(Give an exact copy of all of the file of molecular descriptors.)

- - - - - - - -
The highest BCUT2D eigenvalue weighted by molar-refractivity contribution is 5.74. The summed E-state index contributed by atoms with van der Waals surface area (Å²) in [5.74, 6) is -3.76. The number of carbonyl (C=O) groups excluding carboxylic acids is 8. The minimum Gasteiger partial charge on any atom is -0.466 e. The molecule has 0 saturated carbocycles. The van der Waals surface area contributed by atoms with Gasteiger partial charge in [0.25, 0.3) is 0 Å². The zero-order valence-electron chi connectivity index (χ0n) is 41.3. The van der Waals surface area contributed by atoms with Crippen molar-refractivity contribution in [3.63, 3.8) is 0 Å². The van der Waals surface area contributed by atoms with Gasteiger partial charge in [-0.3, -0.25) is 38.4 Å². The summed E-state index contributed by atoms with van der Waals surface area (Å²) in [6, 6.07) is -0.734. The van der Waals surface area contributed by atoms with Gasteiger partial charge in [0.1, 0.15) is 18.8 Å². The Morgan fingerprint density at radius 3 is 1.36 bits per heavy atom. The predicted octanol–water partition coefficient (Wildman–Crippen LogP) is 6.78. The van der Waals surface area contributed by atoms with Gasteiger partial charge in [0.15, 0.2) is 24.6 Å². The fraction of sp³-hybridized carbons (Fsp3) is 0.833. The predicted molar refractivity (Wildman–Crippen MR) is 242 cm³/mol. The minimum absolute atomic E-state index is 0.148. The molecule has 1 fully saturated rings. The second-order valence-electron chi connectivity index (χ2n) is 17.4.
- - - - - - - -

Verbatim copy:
The highest BCUT2D eigenvalue weighted by molar-refractivity contribution is 5.74. The summed E-state index contributed by atoms with van der Waals surface area (Å²) in [5.74, 6) is -3.76. The number of carbonyl (C=O) groups excluding carboxylic acids is 8. The minimum Gasteiger partial charge on any atom is -0.466 e. The molecule has 0 saturated carbocycles. The van der Waals surface area contributed by atoms with Gasteiger partial charge in [0.25, 0.3) is 0 Å². The zero-order valence-electron chi connectivity index (χ0n) is 41.3. The van der Waals surface area contributed by atoms with Crippen molar-refractivity contribution in [3.63, 3.8) is 0 Å². The van der Waals surface area contributed by atoms with Gasteiger partial charge in [-0.3, -0.25) is 38.4 Å². The summed E-state index contributed by atoms with van der Waals surface area (Å²) in [6, 6.07) is -0.734. The van der Waals surface area contributed by atoms with Gasteiger partial charge in [0.1, 0.15) is 18.8 Å². The Morgan fingerprint density at radius 3 is 1.36 bits per heavy atom. The predicted octanol–water partition coefficient (Wildman–Crippen LogP) is 6.78. The van der Waals surface area contributed by atoms with Gasteiger partial charge in [0.15, 0.2) is 24.6 Å². The fraction of sp³-hybridized carbons (Fsp3) is 0.833. The predicted molar refractivity (Wildman–Crippen MR) is 242 cm³/mol. The minimum absolute atomic E-state index is 0.148. The molecule has 1 fully saturated rings. The second-order valence-electron chi connectivity index (χ2n) is 17.4.